With so many critical questions lingering, it makes sense to have some extra protection at the game’s most important position. Brad Sorensen had a rough preseason last year, but he has shown some moxie and playmaking ability during his limited opportunities. He is a good fit for the offense currently in place in San Diego and deserves a longer look, especially as the Chargers are forced to consider the future of the quarterback position.

While Rivers is a question mark, Eric Weddle is an exclamation point … he’s as good as gone! Weddle will play out the season and then leave as an unrestricted free agent, which is why I have San Diego holding onto Adrian Phillips. Not only has Phillips impressed during his brief time with the Chargers, but he is a vocal leader who could potentially take over as the quarterback of the secondary.

Extra Bulk in the Trenches

The Chargers struggled on both sides of the line last season, which is why I have the team keeping an extra player in each unit.

On the offensive line, I have Barksdale and Chris Hairston both sticking as backup tackles. Hairston’s familiarity with Joe D’Alessandris and Barksdale’s inability to play on the left side make this choice an easy one. Trevor Robinson returns as the backup center while Craig Watts rises from the practice squad to take over as the top backup guard (and possibly push Troutman).

On the defensive line, newcomer Mitch Unrein edges out Sean Lissemore. Both players have similar skill-sets, but Unrein’s familiarity with Mike McCoy serves as the tiebreaker. Also, I went with Damion Square ahead of sixth-round pick Darius Philon because Square is no longer practice squad eligible. By keeping Square on the active roster and Philon on the practice squad, San Diego can control both of their rights into 2016, when Kendall Reyes and Ricardo Mathews will become free agents.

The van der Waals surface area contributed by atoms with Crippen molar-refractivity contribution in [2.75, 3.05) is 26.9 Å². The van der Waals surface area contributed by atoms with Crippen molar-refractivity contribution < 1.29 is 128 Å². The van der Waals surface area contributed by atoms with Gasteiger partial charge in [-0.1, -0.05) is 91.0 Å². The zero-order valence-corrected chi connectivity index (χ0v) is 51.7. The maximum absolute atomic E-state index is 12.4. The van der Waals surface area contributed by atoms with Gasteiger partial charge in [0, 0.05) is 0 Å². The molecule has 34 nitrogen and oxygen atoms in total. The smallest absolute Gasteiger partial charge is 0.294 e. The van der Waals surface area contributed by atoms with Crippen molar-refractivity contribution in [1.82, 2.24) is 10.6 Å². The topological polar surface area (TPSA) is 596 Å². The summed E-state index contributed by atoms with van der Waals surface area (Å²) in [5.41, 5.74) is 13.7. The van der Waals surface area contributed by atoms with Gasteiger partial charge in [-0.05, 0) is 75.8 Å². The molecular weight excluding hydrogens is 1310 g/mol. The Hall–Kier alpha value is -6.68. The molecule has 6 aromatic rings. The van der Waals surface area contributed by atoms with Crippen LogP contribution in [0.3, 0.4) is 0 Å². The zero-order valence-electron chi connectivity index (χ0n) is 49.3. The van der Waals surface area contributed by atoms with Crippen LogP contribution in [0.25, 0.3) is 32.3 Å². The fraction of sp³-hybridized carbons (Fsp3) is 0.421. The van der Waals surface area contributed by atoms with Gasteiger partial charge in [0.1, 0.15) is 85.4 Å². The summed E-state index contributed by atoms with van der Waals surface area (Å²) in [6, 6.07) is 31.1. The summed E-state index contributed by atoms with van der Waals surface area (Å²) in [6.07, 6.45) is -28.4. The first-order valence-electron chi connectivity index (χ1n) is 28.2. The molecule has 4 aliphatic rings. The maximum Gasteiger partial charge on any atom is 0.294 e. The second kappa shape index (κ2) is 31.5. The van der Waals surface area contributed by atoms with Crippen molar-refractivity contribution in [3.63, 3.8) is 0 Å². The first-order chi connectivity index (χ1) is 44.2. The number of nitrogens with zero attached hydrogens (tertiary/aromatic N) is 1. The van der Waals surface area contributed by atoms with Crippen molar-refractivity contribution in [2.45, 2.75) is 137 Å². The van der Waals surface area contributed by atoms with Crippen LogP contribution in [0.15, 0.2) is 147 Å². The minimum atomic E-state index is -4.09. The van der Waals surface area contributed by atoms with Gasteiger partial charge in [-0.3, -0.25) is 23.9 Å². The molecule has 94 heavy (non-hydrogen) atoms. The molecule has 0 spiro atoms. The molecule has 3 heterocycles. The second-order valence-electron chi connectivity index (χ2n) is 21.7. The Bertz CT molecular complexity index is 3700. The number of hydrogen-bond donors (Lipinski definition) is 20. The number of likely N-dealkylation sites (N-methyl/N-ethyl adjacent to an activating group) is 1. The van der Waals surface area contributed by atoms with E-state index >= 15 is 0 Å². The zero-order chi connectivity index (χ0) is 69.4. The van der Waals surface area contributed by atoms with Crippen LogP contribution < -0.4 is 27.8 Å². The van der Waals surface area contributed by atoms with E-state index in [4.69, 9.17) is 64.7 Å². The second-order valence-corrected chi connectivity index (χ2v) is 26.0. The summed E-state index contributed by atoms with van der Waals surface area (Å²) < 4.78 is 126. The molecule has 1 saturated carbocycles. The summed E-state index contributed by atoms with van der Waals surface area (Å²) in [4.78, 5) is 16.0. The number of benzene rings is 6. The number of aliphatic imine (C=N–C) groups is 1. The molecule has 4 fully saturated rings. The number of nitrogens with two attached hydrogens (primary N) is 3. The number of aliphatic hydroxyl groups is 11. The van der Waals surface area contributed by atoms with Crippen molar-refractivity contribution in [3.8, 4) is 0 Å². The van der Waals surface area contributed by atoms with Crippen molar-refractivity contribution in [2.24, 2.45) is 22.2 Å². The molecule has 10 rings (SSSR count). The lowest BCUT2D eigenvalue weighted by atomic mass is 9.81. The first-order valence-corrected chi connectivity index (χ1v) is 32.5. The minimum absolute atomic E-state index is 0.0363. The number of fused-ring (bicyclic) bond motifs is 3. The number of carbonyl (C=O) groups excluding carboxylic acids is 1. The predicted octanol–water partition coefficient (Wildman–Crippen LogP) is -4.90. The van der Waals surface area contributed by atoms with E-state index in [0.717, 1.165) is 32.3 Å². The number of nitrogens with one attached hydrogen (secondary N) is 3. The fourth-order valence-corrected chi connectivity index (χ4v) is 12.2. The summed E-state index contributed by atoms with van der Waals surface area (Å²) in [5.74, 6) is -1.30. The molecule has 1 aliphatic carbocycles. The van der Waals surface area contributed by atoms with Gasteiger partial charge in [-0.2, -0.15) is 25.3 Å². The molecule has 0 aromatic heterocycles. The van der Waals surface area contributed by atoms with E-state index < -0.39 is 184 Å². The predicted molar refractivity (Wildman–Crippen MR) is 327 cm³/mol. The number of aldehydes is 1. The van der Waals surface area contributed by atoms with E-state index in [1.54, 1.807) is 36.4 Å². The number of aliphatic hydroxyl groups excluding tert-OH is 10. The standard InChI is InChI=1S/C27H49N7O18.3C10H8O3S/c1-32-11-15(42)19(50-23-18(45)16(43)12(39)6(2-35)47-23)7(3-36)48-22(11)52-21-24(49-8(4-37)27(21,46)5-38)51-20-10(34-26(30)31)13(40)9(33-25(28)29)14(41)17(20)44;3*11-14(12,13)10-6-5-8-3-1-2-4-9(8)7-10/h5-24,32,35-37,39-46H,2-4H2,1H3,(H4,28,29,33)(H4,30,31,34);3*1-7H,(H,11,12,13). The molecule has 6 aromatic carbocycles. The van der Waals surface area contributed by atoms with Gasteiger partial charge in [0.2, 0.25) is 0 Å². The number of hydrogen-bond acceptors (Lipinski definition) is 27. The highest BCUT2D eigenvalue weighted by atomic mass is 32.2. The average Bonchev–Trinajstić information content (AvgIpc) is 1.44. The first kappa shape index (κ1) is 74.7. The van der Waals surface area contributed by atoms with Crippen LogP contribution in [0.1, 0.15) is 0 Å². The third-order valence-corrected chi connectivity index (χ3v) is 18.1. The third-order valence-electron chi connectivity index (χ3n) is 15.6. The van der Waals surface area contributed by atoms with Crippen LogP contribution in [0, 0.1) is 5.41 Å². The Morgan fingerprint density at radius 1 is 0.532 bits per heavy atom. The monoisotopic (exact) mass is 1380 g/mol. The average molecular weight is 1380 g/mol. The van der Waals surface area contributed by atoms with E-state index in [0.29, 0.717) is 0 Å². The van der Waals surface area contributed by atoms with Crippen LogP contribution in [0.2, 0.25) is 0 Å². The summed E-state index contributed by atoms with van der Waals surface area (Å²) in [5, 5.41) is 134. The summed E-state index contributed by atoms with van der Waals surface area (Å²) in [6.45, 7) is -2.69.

Brown’s Back for More

I was reluctant to bring back Donald Brown after a disappointing first season in lightning bolts. However, the running back position needs protecting. Melvin Gordon is a top prospect but he’s still an unknown commodity as far as playing on Sunday’s is concerned. Danny Woodhead returns, which helps, but he is coming off an injury and is more of a specialist than an every-down option. Branden Oliver is a nice player, too, but he proved to be in over his head as a full-time starter.

There are situations where Brown can make an impact. He provides veteran depth; he’s strong in pass protection; he can catch the ball coming out of the backfield; and he’s a leader in the clubhouse. While he’s still fourth on the depth chart, he does just enough to justify a spot on the active roster, although he shouldn’t be surprised if the team asks him to take a pay cut.

If Brown refuses to accept a reduced salary, he’s gone and John Phillips gets his spot back.

Which players do you see making San Diego’s Opening Day roster? Talk about it in our message boards!

Michael Lombardo has covered the San Diego Chargers since 2003. He spent 12 years covering the team for and has been published by the NFL Network, Fox Sports and MySpace Sports. In addition to being publisher of, he also works as the Senior NFL Reporter for You can see more of his updates by following him on twitter.

About Michael Lombardo

Michael Lombardo has covered the San Diego Chargers since 2003. He spent 12 years covering the team for and has been published by the NFL Network, Fox Sports, Football Insiders and MySpace Sports.